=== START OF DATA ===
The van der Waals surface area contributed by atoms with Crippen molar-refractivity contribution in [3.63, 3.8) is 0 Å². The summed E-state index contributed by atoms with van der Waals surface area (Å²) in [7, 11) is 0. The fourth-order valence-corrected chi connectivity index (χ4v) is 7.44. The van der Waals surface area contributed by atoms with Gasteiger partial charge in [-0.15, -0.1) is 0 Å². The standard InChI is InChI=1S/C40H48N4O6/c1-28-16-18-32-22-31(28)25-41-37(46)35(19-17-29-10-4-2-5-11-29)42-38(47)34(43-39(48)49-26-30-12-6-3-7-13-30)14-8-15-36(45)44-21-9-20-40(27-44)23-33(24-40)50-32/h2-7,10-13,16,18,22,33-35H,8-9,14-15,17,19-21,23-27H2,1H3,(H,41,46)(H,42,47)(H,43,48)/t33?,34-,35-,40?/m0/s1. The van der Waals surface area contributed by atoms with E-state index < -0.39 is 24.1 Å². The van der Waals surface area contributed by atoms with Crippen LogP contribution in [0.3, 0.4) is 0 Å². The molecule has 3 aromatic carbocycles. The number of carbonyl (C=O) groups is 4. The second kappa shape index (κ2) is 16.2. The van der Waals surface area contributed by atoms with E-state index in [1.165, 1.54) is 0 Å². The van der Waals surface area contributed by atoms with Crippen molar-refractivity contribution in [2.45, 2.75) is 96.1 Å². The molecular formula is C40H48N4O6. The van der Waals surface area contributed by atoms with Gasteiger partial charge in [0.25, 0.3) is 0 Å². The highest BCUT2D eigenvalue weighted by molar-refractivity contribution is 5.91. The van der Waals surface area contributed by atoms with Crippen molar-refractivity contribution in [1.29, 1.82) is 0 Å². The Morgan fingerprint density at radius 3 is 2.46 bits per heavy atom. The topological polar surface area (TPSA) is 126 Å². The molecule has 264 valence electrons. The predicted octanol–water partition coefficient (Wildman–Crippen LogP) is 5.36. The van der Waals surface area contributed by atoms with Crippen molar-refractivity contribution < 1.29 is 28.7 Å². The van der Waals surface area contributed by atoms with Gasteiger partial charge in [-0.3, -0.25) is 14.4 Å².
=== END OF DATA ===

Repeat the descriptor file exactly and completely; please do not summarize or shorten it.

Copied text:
The van der Waals surface area contributed by atoms with Crippen molar-refractivity contribution in [3.63, 3.8) is 0 Å². The summed E-state index contributed by atoms with van der Waals surface area (Å²) in [7, 11) is 0. The fourth-order valence-corrected chi connectivity index (χ4v) is 7.44. The van der Waals surface area contributed by atoms with Gasteiger partial charge in [-0.15, -0.1) is 0 Å². The standard InChI is InChI=1S/C40H48N4O6/c1-28-16-18-32-22-31(28)25-41-37(46)35(19-17-29-10-4-2-5-11-29)42-38(47)34(43-39(48)49-26-30-12-6-3-7-13-30)14-8-15-36(45)44-21-9-20-40(27-44)23-33(24-40)50-32/h2-7,10-13,16,18,22,33-35H,8-9,14-15,17,19-21,23-27H2,1H3,(H,41,46)(H,42,47)(H,43,48)/t33?,34-,35-,40?/m0/s1. The van der Waals surface area contributed by atoms with E-state index < -0.39 is 24.1 Å². The van der Waals surface area contributed by atoms with Crippen LogP contribution in [0.3, 0.4) is 0 Å². The molecule has 3 aromatic carbocycles. The number of carbonyl (C=O) groups is 4. The second kappa shape index (κ2) is 16.2. The van der Waals surface area contributed by atoms with E-state index in [1.165, 1.54) is 0 Å². The van der Waals surface area contributed by atoms with Crippen molar-refractivity contribution in [2.45, 2.75) is 96.1 Å². The molecular formula is C40H48N4O6. The van der Waals surface area contributed by atoms with Gasteiger partial charge in [0.25, 0.3) is 0 Å². The highest BCUT2D eigenvalue weighted by molar-refractivity contribution is 5.91. The van der Waals surface area contributed by atoms with Crippen molar-refractivity contribution in [1.29, 1.82) is 0 Å². The Morgan fingerprint density at radius 3 is 2.46 bits per heavy atom. The topological polar surface area (TPSA) is 126 Å². The molecule has 264 valence electrons. The predicted octanol–water partition coefficient (Wildman–Crippen LogP) is 5.36. The van der Waals surface area contributed by atoms with Crippen molar-refractivity contribution < 1.29 is 28.7 Å². The van der Waals surface area contributed by atoms with Gasteiger partial charge in [-0.3, -0.25) is 14.4 Å².